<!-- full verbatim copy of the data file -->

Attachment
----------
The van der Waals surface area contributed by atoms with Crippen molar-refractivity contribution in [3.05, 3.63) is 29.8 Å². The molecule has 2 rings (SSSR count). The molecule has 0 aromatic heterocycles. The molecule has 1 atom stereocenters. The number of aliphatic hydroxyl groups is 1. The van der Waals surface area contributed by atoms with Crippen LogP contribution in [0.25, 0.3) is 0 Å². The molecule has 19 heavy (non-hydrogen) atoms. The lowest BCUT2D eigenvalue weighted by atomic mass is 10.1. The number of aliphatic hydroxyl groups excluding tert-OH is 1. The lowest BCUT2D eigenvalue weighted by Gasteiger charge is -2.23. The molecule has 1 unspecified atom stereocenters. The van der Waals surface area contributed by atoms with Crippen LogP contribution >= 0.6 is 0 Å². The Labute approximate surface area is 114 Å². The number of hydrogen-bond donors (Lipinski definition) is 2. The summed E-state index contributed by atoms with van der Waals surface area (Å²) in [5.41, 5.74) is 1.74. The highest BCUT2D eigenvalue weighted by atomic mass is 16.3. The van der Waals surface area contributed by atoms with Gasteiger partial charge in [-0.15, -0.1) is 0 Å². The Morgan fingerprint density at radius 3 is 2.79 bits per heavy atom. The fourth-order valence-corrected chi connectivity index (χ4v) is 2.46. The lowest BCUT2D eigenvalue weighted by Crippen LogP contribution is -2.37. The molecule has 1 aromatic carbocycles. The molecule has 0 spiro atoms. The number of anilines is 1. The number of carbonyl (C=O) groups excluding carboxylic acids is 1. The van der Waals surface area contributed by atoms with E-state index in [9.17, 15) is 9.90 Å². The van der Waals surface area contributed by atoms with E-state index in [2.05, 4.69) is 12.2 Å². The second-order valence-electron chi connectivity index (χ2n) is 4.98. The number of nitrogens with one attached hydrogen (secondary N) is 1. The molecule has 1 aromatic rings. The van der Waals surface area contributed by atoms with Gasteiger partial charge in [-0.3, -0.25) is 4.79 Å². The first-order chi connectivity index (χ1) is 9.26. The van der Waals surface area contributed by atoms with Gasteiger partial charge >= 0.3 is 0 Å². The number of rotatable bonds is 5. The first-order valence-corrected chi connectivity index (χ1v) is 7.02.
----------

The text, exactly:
The van der Waals surface area contributed by atoms with Crippen molar-refractivity contribution in [3.05, 3.63) is 29.8 Å². The molecule has 2 rings (SSSR count). The molecule has 0 aromatic heterocycles. The molecule has 1 atom stereocenters. The number of aliphatic hydroxyl groups is 1. The van der Waals surface area contributed by atoms with Crippen LogP contribution in [0.25, 0.3) is 0 Å². The molecule has 19 heavy (non-hydrogen) atoms. The lowest BCUT2D eigenvalue weighted by atomic mass is 10.1. The number of aliphatic hydroxyl groups excluding tert-OH is 1. The lowest BCUT2D eigenvalue weighted by Gasteiger charge is -2.23. The molecule has 1 unspecified atom stereocenters. The van der Waals surface area contributed by atoms with Crippen LogP contribution >= 0.6 is 0 Å². The Labute approximate surface area is 114 Å². The number of hydrogen-bond donors (Lipinski definition) is 2. The summed E-state index contributed by atoms with van der Waals surface area (Å²) in [5.41, 5.74) is 1.74. The highest BCUT2D eigenvalue weighted by atomic mass is 16.3. The van der Waals surface area contributed by atoms with Gasteiger partial charge in [-0.15, -0.1) is 0 Å². The Morgan fingerprint density at radius 3 is 2.79 bits per heavy atom. The fourth-order valence-corrected chi connectivity index (χ4v) is 2.46. The lowest BCUT2D eigenvalue weighted by Crippen LogP contribution is -2.37. The molecule has 1 aromatic carbocycles. The molecule has 0 spiro atoms. The number of anilines is 1. The number of carbonyl (C=O) groups excluding carboxylic acids is 1. The van der Waals surface area contributed by atoms with E-state index in [9.17, 15) is 9.90 Å². The van der Waals surface area contributed by atoms with E-state index in [2.05, 4.69) is 12.2 Å². The second-order valence-electron chi connectivity index (χ2n) is 4.98. The number of nitrogens with one attached hydrogen (secondary N) is 1. The molecule has 1 aromatic rings. The van der Waals surface area contributed by atoms with Gasteiger partial charge in [-0.3, -0.25) is 4.79 Å². The first-order chi connectivity index (χ1) is 9.26. The van der Waals surface area contributed by atoms with Gasteiger partial charge >= 0.3 is 0 Å². The number of rotatable bonds is 5. The first-order valence-corrected chi connectivity index (χ1v) is 7.02.